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We spoke to Paul Wertheim, director of Mint Bridging, about whether all bets could be off on a ‘no-deal’ Brexit and whether firms will struggle with funding in 2019.
FR: As a senior figure in Mint Bridging, what does your role involve and what does a typical day look like?
Every day is a new day. My primary responsibility is to ensure that the team at Mint provides a consistently high quality, efficient and effective service for all new and existing brokers and introducers. It’s not about micro managing anyone, it’s about working together as a team to make sure the day runs smoothly and any issues are ironed out before a deal gets too far down the line. It’s also about structuring my day to make sure I’m going through my long ‘to do’ list but also ‘mucking in’ which means sometimes means working with underwriting, finance or IT.
FR: What are Mint’s main aims or focuses in 2019? Do you have any exciting news or plans you can tell us about?
Our focus this year is pretty much the same as it’s been for the last eight years. It’s about growing the business and getting on with it. We pride ourselves on relationships and while we sometimes lose a deal based on rates, we don’t lose them based on passion, experience and customer service. That is a given. We just do it. More and more brokers are coming to us as they know we will do whatever they need us to do, within reason, and they can rely on us to work to the best of our abilities to get the job done.
FR: Do you think firms will struggle with funding and can you see Mint making future investments in other firms?
I think it depends on how they are funded. At Mint we are self-funded and we don’t have banking constraints. We can do a deal because Andrew (our MD) and I know we can fund it, we can get an exit and it makes financial and commercial sense. We are our own bosses and take the risk and rewards ourselves. Mint has amazing investors who believe in our business model and we continue to grow month on month. If opportunities come up to invest in businesses we look at it as a Board, and make sound decisions based on experience and advice.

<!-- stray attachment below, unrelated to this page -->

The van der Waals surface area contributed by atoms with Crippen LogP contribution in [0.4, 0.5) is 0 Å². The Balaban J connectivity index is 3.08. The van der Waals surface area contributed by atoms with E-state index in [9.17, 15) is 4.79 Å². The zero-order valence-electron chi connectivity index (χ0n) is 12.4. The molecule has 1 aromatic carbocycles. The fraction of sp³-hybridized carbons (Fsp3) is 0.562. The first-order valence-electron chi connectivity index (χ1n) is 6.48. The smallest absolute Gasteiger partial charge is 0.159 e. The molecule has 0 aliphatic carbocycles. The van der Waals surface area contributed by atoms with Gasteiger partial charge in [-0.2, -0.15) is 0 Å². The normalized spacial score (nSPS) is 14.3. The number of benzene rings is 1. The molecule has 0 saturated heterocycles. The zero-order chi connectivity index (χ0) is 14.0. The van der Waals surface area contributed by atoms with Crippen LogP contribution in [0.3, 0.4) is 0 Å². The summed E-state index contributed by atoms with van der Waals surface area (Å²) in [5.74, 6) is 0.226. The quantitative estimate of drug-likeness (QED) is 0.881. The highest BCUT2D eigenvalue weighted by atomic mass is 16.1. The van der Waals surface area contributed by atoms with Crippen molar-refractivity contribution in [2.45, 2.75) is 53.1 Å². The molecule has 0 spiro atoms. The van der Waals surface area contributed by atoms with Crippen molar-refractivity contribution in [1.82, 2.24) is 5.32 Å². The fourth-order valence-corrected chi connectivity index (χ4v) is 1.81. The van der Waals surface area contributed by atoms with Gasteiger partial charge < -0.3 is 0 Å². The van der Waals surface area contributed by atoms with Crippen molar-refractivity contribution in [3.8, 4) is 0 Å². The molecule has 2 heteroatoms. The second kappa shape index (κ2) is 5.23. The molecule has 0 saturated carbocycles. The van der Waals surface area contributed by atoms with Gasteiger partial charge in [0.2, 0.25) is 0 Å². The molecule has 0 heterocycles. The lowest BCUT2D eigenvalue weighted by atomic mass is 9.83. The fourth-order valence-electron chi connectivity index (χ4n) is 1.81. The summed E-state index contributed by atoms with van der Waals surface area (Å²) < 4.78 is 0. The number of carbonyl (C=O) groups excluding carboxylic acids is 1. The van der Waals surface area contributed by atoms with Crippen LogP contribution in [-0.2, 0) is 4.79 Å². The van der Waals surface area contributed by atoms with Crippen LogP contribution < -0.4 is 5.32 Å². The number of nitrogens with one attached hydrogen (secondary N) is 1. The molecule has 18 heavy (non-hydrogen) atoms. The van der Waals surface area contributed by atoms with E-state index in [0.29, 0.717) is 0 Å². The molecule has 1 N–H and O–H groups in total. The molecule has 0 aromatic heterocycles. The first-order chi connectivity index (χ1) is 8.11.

FR: What trends do you expect to see within the bridging market in 2019?
It’s currently impossible to predict trends. Nothing is certain at the moment and the landscape in six months will be very different by June. Even some of the brightest economic scholars are keeping future market conditions to themselves to ensure any misguided mistakes don’t become firm criteria for the economy. In terms of Mint, we are seeing enquires from all our product areas. Development and refurbishment is still proving strong as is our auction product, launched in 2018. People have been waiting too long to move on and they want to complete on a new house, buy a house to renovate and or develop the property they own.
FR: What are the biggest issues facing advisers in the current economic environment and what should they be aware of when dealing with clients?
While politicians are scrambling around trying to sort out the country, normal people are still buying and selling properties so the public are still progressing every day. I think Brexit may not be as bad as everyone fears as long as we get some sort of deal. All bets could be off on a ‘no-deal’ Brexit and only time will tell if the wheels come off the economy. No one today can foretell that and the public can’t keep putting their lives on hold.
There are still tight mortgage market conditions so there is always a need for bridging. Brexit is just a temporary distraction for now. Our clients are aware of how the industry works so we don’t need to spoon feed them though the deals, we just need to continue to make sure that everyone is getting the best price for a good day’s work.
FR: If you could see one headline about financial services in 2019, what would it be?
“Brexit flew though the House of Commons and all political parties were happy with the outcome. The property market rejoiced and has never been stronger!”